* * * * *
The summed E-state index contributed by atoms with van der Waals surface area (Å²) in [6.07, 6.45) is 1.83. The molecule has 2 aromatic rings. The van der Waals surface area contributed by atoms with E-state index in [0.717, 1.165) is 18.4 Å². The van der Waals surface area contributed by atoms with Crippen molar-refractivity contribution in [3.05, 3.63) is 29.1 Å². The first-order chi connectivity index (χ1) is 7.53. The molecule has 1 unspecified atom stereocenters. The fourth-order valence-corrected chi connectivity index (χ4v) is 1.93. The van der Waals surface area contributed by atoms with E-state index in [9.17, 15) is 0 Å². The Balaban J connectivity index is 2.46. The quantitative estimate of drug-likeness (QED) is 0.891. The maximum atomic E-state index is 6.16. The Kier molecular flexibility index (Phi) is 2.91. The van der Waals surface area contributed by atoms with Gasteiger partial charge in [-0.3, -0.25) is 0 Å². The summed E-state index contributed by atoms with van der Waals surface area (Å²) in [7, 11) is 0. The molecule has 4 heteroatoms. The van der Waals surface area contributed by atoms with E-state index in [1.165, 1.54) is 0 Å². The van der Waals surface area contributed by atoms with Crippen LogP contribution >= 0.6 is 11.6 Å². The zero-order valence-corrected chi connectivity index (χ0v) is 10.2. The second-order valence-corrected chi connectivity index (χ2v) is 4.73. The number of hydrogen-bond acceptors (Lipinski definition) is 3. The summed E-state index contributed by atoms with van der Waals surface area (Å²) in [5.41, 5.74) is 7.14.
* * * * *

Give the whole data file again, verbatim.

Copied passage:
The summed E-state index contributed by atoms with van der Waals surface area (Å²) in [6.07, 6.45) is 1.83. The molecule has 2 aromatic rings. The van der Waals surface area contributed by atoms with E-state index in [0.717, 1.165) is 18.4 Å². The van der Waals surface area contributed by atoms with Crippen molar-refractivity contribution in [3.05, 3.63) is 29.1 Å². The first-order chi connectivity index (χ1) is 7.53. The molecule has 1 unspecified atom stereocenters. The fourth-order valence-corrected chi connectivity index (χ4v) is 1.93. The van der Waals surface area contributed by atoms with E-state index in [9.17, 15) is 0 Å². The Balaban J connectivity index is 2.46. The quantitative estimate of drug-likeness (QED) is 0.891. The maximum atomic E-state index is 6.16. The Kier molecular flexibility index (Phi) is 2.91. The van der Waals surface area contributed by atoms with Gasteiger partial charge in [-0.3, -0.25) is 0 Å². The summed E-state index contributed by atoms with van der Waals surface area (Å²) in [7, 11) is 0. The molecule has 4 heteroatoms. The van der Waals surface area contributed by atoms with E-state index in [1.165, 1.54) is 0 Å². The van der Waals surface area contributed by atoms with Crippen LogP contribution >= 0.6 is 11.6 Å². The zero-order valence-corrected chi connectivity index (χ0v) is 10.2. The second-order valence-corrected chi connectivity index (χ2v) is 4.73. The number of hydrogen-bond acceptors (Lipinski definition) is 3. The summed E-state index contributed by atoms with van der Waals surface area (Å²) in [5.41, 5.74) is 7.14.